The Science of Uncertainty and Data: MITx Course Review

Yinghui Liang
9 min readAug 16, 2023
Photo by Nika Benedictova on Unsplash

Bayesian inference, Central Limit Theorem, Stochastic Process (Bernoulli, Poisson, Markov chains) are just a few takeaways from this amazing course. Probability — The Science of Uncertainty and Data (I will just call it Probability Course) is part of MITx MicroMasters program in Statistics and Data Science. This is a great course for the depth and breadth it offers. I've taken this course to solidify my understanding of probability theory and it offers more than I anticipated. In this post, I will share my overall impression, dissecting the course and share what it takes to get the most out of it.

Overall impression

MIT has been a pioneer in massive open online course (MOOC). The course materials and lectures are top-notch. My key takeaway from the Probability Course are not the theorems and their application (these are very important indeed), but trained intuition. Initially, I did not quite get what the professors meant by intuition. One of the reasons that I learn probability theory is to fight my intuition, which often goes wrong. I want to learn a structured way to understand our world and reality. Along the course, I start to sense what the professors mean by intuition. In fact, this intuition is logically trained so that it ingrains in you, not the one we are born with. This intuition requires us to constantly reflect what the theorem actually says, what the underlying assumptions are and how we associate it to real-life phenomena.

Throughout the course, we are taught a bunch of tools for calculating the probability of uncertainty and estimating unknown risks, yet the key tool I learnt, is a systematic way of reasoning to understand and eventually solve problems. Having said this, I do not mean math is not important for the Course. There are a number of mathematic proof to ensure that our intuition is correct but the math here is used to elevate your understanding. It is not required that you could derive the theorem on your own. This is a mathematic-intensive course nonetheless. It is intensive in the sense that you learn to judge what math skills to use in what scenarios. There is little tedious calculation but a lot of understanding and judgement, leading to a trained intuition.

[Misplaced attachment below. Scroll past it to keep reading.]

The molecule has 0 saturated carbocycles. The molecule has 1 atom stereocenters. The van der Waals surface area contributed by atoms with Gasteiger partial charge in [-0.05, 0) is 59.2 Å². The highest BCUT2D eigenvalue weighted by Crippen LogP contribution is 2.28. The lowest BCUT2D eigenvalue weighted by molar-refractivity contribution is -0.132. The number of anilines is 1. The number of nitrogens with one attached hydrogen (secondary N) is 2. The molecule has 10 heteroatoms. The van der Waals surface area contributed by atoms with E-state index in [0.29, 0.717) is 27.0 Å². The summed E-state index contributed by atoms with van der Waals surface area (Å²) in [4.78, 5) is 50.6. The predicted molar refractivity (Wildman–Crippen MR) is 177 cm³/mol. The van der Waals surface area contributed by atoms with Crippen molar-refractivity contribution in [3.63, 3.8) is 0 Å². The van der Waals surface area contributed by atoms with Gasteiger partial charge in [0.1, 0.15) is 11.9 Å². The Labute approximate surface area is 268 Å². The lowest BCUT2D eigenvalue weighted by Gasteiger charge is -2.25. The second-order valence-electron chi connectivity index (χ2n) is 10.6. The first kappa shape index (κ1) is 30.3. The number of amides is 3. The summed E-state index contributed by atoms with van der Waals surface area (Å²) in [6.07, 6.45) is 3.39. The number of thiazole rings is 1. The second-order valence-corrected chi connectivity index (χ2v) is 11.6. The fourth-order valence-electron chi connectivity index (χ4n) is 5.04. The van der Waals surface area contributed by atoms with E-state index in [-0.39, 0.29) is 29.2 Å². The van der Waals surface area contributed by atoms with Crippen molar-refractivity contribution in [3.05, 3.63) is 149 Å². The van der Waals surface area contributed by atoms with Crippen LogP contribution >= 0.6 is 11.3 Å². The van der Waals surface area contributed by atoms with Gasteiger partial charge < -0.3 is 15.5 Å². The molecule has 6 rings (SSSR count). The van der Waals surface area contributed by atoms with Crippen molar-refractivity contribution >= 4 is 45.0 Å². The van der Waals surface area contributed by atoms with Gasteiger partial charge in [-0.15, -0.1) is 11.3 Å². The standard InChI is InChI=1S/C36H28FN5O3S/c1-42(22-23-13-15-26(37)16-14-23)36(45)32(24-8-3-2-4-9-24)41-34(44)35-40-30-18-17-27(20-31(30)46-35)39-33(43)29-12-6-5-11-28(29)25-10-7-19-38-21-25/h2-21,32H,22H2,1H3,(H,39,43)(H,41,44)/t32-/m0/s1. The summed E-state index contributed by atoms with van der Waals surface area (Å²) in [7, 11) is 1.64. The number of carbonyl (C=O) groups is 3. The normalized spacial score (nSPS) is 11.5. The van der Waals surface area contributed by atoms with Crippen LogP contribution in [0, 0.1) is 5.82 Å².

Here is a summary of my takeaways. Some of these are insights from the live webinar with Prof. John Tsitsiklis — MIT professor who taught 90% of the course.

  1. Trained intuition — systematic way of reasoning:
  • define problems — what are you trying to understand or find out, e.g. buy a good car
  • define your sample space — what are your options, e.g. different car brands
  • define your random variables and their probabilistic distributions— what are the factors relevant to your car choices, e.g. size (10%), safety features(40%), fuel efficiency (30%), look (20%) and how important is each of these factor to you.
  • choose a suitable probabilistic theorem or model — what is the reasonable tool to access the problem
  • translate all these into mathematic equations and use your chosen theorem or model to calculate it, e.g. multiplication rules: size (5 *10%) + safety features(8 *40%)… you will have to measure the factors first.

This line of thinking helps to avoid impulsiveness and bias. It forces you to pulse, step back and really evaluate the problem at hand.

2. Divide and conquer. Divid complex problems into small pieces and solve it one by one. Sound straightforward but often neglected.

3. Actively shift your mind to look for alternative way of interpreting problems. Don't be stubborn! This is what I felt when solving some problem sets. Instinctively, I tend to prefer mathematic derivation but oftentimes, there are smarter ways to solve them. All I need is a pair of fresh eyes and an open mind.

4. Of course, I learn hard skills too, such as Bayesian inference, Least Mean Squares (LMS) estimation, Maximum a posteriori probability (MAP), linear models, Central Limit Theorem, Stochastic Process (Bernoulli, Poisson, Markov chains) and etc.